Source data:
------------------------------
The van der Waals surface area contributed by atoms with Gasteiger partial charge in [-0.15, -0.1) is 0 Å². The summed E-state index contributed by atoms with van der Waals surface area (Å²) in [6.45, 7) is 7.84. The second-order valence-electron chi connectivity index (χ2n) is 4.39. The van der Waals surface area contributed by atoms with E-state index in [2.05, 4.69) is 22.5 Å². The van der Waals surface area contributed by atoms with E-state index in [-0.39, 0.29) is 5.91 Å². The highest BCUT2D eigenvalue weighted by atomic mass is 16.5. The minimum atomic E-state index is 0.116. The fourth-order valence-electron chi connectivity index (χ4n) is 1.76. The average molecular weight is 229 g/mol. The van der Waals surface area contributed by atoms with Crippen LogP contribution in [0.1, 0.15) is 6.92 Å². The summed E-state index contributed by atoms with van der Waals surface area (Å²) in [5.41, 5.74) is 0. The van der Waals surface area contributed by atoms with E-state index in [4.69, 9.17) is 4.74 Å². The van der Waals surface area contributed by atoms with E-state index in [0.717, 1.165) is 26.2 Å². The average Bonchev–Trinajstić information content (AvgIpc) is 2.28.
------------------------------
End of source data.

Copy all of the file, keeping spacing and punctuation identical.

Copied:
The van der Waals surface area contributed by atoms with Gasteiger partial charge in [-0.15, -0.1) is 0 Å². The summed E-state index contributed by atoms with van der Waals surface area (Å²) in [6.45, 7) is 7.84. The second-order valence-electron chi connectivity index (χ2n) is 4.39. The van der Waals surface area contributed by atoms with E-state index in [2.05, 4.69) is 22.5 Å². The van der Waals surface area contributed by atoms with E-state index in [-0.39, 0.29) is 5.91 Å². The highest BCUT2D eigenvalue weighted by atomic mass is 16.5. The minimum atomic E-state index is 0.116. The fourth-order valence-electron chi connectivity index (χ4n) is 1.76. The average molecular weight is 229 g/mol. The van der Waals surface area contributed by atoms with Crippen LogP contribution in [0.1, 0.15) is 6.92 Å². The summed E-state index contributed by atoms with van der Waals surface area (Å²) in [5.41, 5.74) is 0. The van der Waals surface area contributed by atoms with E-state index in [4.69, 9.17) is 4.74 Å². The van der Waals surface area contributed by atoms with E-state index in [0.717, 1.165) is 26.2 Å². The average Bonchev–Trinajstić information content (AvgIpc) is 2.28.